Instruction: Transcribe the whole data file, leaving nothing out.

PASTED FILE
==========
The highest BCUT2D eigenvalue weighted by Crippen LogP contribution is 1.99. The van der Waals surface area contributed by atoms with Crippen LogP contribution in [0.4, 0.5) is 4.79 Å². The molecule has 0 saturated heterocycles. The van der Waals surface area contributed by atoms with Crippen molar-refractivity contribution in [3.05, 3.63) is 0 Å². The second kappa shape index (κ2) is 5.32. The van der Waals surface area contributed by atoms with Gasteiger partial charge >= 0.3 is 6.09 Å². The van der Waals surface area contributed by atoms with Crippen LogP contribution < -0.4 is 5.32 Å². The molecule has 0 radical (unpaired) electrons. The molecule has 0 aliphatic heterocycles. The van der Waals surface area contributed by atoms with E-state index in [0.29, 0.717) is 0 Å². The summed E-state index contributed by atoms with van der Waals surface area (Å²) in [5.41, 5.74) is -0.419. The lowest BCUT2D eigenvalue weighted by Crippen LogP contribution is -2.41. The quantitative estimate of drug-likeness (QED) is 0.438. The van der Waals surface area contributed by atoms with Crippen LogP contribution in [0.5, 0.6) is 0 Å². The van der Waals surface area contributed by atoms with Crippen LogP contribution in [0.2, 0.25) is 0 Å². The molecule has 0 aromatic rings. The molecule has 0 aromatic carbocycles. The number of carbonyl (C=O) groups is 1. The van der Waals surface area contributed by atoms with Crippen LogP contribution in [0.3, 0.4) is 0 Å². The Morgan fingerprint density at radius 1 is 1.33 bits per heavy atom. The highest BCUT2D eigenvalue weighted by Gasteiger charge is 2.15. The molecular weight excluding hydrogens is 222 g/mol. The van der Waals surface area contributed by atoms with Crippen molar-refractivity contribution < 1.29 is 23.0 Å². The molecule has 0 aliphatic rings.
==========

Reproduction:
The highest BCUT2D eigenvalue weighted by Crippen LogP contribution is 1.99. The van der Waals surface area contributed by atoms with Crippen LogP contribution in [0.4, 0.5) is 4.79 Å². The molecule has 0 saturated heterocycles. The van der Waals surface area contributed by atoms with Crippen molar-refractivity contribution in [3.05, 3.63) is 0 Å². The second kappa shape index (κ2) is 5.32. The van der Waals surface area contributed by atoms with Gasteiger partial charge >= 0.3 is 6.09 Å². The van der Waals surface area contributed by atoms with Crippen LogP contribution < -0.4 is 5.32 Å². The molecule has 0 radical (unpaired) electrons. The molecule has 0 aliphatic heterocycles. The van der Waals surface area contributed by atoms with E-state index in [0.29, 0.717) is 0 Å². The summed E-state index contributed by atoms with van der Waals surface area (Å²) in [5.41, 5.74) is -0.419. The lowest BCUT2D eigenvalue weighted by Crippen LogP contribution is -2.41. The quantitative estimate of drug-likeness (QED) is 0.438. The van der Waals surface area contributed by atoms with Crippen LogP contribution in [0.5, 0.6) is 0 Å². The van der Waals surface area contributed by atoms with Crippen LogP contribution in [0.2, 0.25) is 0 Å². The molecule has 0 aromatic rings. The molecule has 0 aromatic carbocycles. The number of carbonyl (C=O) groups is 1. The van der Waals surface area contributed by atoms with Crippen LogP contribution in [0.3, 0.4) is 0 Å². The Morgan fingerprint density at radius 1 is 1.33 bits per heavy atom. The highest BCUT2D eigenvalue weighted by Gasteiger charge is 2.15. The molecular weight excluding hydrogens is 222 g/mol. The van der Waals surface area contributed by atoms with Crippen molar-refractivity contribution < 1.29 is 23.0 Å². The molecule has 0 aliphatic rings.